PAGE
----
How will this proposed reallocation of funding affect transport activity classes?

Funding for state highway construction will increase significantly over the levels projected by the last government.  Labour was actually planning a 9% decrease in the state highway budget.  That’s not acceptable to us.

Investment levels across the other major activity classes will continue to increase from the levels for the 2008/09 financial year. 

Achieving better value for money from existing expenditure across all activity classes will ensure progress will continue to be made in all areas. 


How will proposed allocations affect funding at a regional level?

Funding will continue as before – the only change is that the pot will be bigger.

 
How does the state highway acceleration funding, announced in the February stimulus package, fit in?

The $142 million stimulus package announced in February is from the Crown and in addition to funding indicated through the Government Policy Statement (GPS).


Why does funding for state highways need to increase?

Good transport infrastructure is essential to growth.

The benefits will be felt across the board, through new jobs and increased growth, and over time, an improved state highway network

It’s about realigning the land transport programme to reflect the realities of how New Zealanders get around and how we transport our goods.

·         Around 70% of all freight in New Zealand goes by road, and about 84% of people go to work by car truck or motorbike, so we need good roads to grow and compete.

·         Our state highways represent 11% of our roading network but they cater to around 50% of the traffic.


Will the government be consulting on changes to the Government Policy Statement?

Yes.  I’m working with Local Government New Zealand and representatives from transport users and providers, and consulting with the NZ Transport Agency on the changes to the GPS. These organisations provided feedback as part of the development of the GPS released in 2008.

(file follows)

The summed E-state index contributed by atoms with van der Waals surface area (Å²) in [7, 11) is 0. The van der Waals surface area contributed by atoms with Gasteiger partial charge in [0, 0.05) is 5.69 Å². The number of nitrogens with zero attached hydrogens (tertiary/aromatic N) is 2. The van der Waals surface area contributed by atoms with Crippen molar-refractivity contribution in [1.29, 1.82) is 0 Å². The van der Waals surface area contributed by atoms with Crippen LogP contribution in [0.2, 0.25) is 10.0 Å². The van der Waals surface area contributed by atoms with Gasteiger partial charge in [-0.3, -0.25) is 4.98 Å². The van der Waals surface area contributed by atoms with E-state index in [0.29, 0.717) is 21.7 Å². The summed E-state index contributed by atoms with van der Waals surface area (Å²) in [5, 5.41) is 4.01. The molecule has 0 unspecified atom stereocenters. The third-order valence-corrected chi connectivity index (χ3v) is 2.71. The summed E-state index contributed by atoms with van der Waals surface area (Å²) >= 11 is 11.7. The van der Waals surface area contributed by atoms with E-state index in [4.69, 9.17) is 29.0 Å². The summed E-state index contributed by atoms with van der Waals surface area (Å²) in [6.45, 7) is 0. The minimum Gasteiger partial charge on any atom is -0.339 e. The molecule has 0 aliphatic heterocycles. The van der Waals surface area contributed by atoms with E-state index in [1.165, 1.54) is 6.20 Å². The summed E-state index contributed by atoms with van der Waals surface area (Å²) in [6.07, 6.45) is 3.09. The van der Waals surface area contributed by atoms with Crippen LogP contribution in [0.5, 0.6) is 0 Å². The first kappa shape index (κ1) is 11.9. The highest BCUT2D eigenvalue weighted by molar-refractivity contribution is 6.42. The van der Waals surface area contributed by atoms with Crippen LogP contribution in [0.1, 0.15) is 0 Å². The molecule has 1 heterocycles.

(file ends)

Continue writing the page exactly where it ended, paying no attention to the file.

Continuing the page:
What sort of timeframe will engagement be undertaken in?

In order to ensure the 2009/12 National Land Transport Programme can incorporate the amended GPS, we’re working towards releasing the final amended GPS in April.

This means that the timeframe for engagement is constrained.  The Ministry of Transport will be engaging with Local Government New Zealand and representatives of land transport users and providers very shortly. 

Regional planning is already underway; does this mean planning of Regional Land Transport Programmes will need to begin again?

Most regions are now consulting on their draft Regional Land Transport Programmes and this should continue as planned. Once the proposed amendments to the GPS are confirmed the NZ Transport Agency will work with Regional Transport Committees to work through the impacts of the GPS amendments on individual regions.

(Regional Land Transport Programmes – are three-yearly land transport infrastructure and services proposals for funding from the National Land Transport Fund prepared by Regional Transport Committees.  In the case of Auckland, the Regional Land Transport Programme is prepared by ARTA).

ENDS